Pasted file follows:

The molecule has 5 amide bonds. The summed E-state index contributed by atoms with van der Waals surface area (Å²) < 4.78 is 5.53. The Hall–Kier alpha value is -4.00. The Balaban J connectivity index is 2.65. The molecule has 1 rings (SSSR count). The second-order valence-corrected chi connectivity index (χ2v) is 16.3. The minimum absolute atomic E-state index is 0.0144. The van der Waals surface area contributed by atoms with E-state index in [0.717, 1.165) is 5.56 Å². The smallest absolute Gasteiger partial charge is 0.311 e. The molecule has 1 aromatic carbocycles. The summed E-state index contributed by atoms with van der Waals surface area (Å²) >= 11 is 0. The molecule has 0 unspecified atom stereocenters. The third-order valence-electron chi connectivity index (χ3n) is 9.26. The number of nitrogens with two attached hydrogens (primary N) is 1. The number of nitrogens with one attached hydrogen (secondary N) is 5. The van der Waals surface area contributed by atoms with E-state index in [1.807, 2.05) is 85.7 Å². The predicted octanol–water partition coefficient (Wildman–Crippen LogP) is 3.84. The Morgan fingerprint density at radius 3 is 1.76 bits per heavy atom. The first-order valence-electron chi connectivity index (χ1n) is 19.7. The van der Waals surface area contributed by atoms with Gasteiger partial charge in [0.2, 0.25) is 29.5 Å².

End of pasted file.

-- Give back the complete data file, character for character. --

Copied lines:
The molecule has 5 amide bonds. The summed E-state index contributed by atoms with van der Waals surface area (Å²) < 4.78 is 5.53. The Hall–Kier alpha value is -4.00. The Balaban J connectivity index is 2.65. The molecule has 1 rings (SSSR count). The second-order valence-corrected chi connectivity index (χ2v) is 16.3. The minimum absolute atomic E-state index is 0.0144. The van der Waals surface area contributed by atoms with E-state index in [0.717, 1.165) is 5.56 Å². The smallest absolute Gasteiger partial charge is 0.311 e. The molecule has 1 aromatic carbocycles. The summed E-state index contributed by atoms with van der Waals surface area (Å²) >= 11 is 0. The molecule has 0 unspecified atom stereocenters. The third-order valence-electron chi connectivity index (χ3n) is 9.26. The number of nitrogens with two attached hydrogens (primary N) is 1. The number of nitrogens with one attached hydrogen (secondary N) is 5. The van der Waals surface area contributed by atoms with E-state index in [1.807, 2.05) is 85.7 Å². The predicted octanol–water partition coefficient (Wildman–Crippen LogP) is 3.84. The Morgan fingerprint density at radius 3 is 1.76 bits per heavy atom. The first-order valence-electron chi connectivity index (χ1n) is 19.7. The van der Waals surface area contributed by atoms with Gasteiger partial charge in [0.2, 0.25) is 29.5 Å².